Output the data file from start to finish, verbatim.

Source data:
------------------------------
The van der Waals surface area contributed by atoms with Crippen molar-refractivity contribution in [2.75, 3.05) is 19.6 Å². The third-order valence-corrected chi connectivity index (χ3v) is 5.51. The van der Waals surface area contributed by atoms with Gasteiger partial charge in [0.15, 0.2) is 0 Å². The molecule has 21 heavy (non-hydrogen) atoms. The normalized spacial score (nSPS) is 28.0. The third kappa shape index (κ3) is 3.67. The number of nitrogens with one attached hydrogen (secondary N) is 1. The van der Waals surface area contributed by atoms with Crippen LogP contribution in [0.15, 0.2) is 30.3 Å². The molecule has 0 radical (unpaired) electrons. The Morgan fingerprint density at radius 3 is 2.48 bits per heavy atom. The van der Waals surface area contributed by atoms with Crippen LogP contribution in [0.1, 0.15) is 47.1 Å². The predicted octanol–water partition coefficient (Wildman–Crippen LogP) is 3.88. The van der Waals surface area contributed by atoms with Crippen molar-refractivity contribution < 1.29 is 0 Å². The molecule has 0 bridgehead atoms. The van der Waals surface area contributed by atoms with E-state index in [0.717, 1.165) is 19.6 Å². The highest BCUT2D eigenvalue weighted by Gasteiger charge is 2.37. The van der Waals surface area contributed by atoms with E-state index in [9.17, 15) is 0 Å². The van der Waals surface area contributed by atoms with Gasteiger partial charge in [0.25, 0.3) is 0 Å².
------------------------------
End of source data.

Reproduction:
The van der Waals surface area contributed by atoms with Crippen molar-refractivity contribution in [2.75, 3.05) is 19.6 Å². The third-order valence-corrected chi connectivity index (χ3v) is 5.51. The van der Waals surface area contributed by atoms with Gasteiger partial charge in [0.15, 0.2) is 0 Å². The molecule has 21 heavy (non-hydrogen) atoms. The normalized spacial score (nSPS) is 28.0. The third kappa shape index (κ3) is 3.67. The number of nitrogens with one attached hydrogen (secondary N) is 1. The van der Waals surface area contributed by atoms with Crippen LogP contribution in [0.15, 0.2) is 30.3 Å². The molecule has 0 radical (unpaired) electrons. The Morgan fingerprint density at radius 3 is 2.48 bits per heavy atom. The van der Waals surface area contributed by atoms with Crippen LogP contribution in [0.1, 0.15) is 47.1 Å². The predicted octanol–water partition coefficient (Wildman–Crippen LogP) is 3.88. The van der Waals surface area contributed by atoms with Crippen molar-refractivity contribution < 1.29 is 0 Å². The molecule has 0 bridgehead atoms. The van der Waals surface area contributed by atoms with E-state index in [0.717, 1.165) is 19.6 Å². The highest BCUT2D eigenvalue weighted by Gasteiger charge is 2.37. The van der Waals surface area contributed by atoms with E-state index in [9.17, 15) is 0 Å². The van der Waals surface area contributed by atoms with Gasteiger partial charge in [0.25, 0.3) is 0 Å².